England’s Goodwood Revival draws thousands of vintage motorsport aficionados from around the world each September, but anyone whose interests include historic aircraft could be forgiven for thinking the event’s main attraction is overhead. While multi-million dollar Ferraris, Jaguars, and Cobras breathe life to the paddock and track, the Revival experience is turned into a 360-degree sensation by Second World War-era aircraft both displayed on the ground and flying above.
The Goodwood Circuit itself winds around the circumference of the historic WWII RAF Westhampnett airfield, so it is no surprise that the Revival takes on a certain aeronautical flavour. The level of commitment, however, turns out to be much more than an acknowledging nod to the past. The Freddie March Spirit of Aviation display is an integral part of Revival festivities, and regularly features historically significant aircraft that were involved in pivotal moments in military history. These aircraft are on display for Revival attendees to examine up close and personal over the entire weekend, while groups of bombers and fighters fly in formation or re-enact dogfights as thunderous intermission between races on the circuit below.
For 2015, the Freddie March Spirit of Aviation commemorated the 75th anniversary of the Battle of Britain. This meant a staggering total of 22 Supermarine Spitfires of various sub-types were on hand, as well as seven Hawker Hurricanes and the one and only air-worthy Blenheim Bomber. The Blenheim’s restoration was so authentic that each and every bolt on the aircraft was not only assembled, but produced, in the United Kingdom. Not surprisingly, it received the coveted Freddie March Spirit of Aviation award at the conclusion of the festival. Following the Revival, all of these planes took to the air at once for a dramatic flypast that marked the largest congregation of vintage aircraft since the war itself.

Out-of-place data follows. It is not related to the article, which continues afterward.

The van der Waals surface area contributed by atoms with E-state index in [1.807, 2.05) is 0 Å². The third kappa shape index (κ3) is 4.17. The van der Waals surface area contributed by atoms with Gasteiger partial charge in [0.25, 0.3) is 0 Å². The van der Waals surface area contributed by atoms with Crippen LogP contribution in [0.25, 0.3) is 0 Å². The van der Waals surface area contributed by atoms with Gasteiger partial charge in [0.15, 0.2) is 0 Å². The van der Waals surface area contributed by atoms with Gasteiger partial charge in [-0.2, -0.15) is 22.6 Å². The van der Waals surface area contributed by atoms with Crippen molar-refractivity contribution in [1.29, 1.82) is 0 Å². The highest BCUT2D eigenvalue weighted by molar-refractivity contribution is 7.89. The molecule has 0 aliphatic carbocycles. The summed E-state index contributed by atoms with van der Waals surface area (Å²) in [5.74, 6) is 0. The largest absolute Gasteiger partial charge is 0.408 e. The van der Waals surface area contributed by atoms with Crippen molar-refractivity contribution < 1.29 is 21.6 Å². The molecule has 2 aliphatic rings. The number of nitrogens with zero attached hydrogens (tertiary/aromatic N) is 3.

This past Revival was also notable for launching a completely new Aerodrome at the Circuit. In addition to allowing individuals the luxury of landing their private aircraft on the airfield, or booking a flight experience above the West Sussex countryside, the Aerodrome offers a full flight school and maintenance support.
At the Revival, the aircraft are such an essential component that one can’t help but feel a palpable connection between the history of the warbirds and the explosion of increasingly powerful motor racing cars that emerged in the post-war era.
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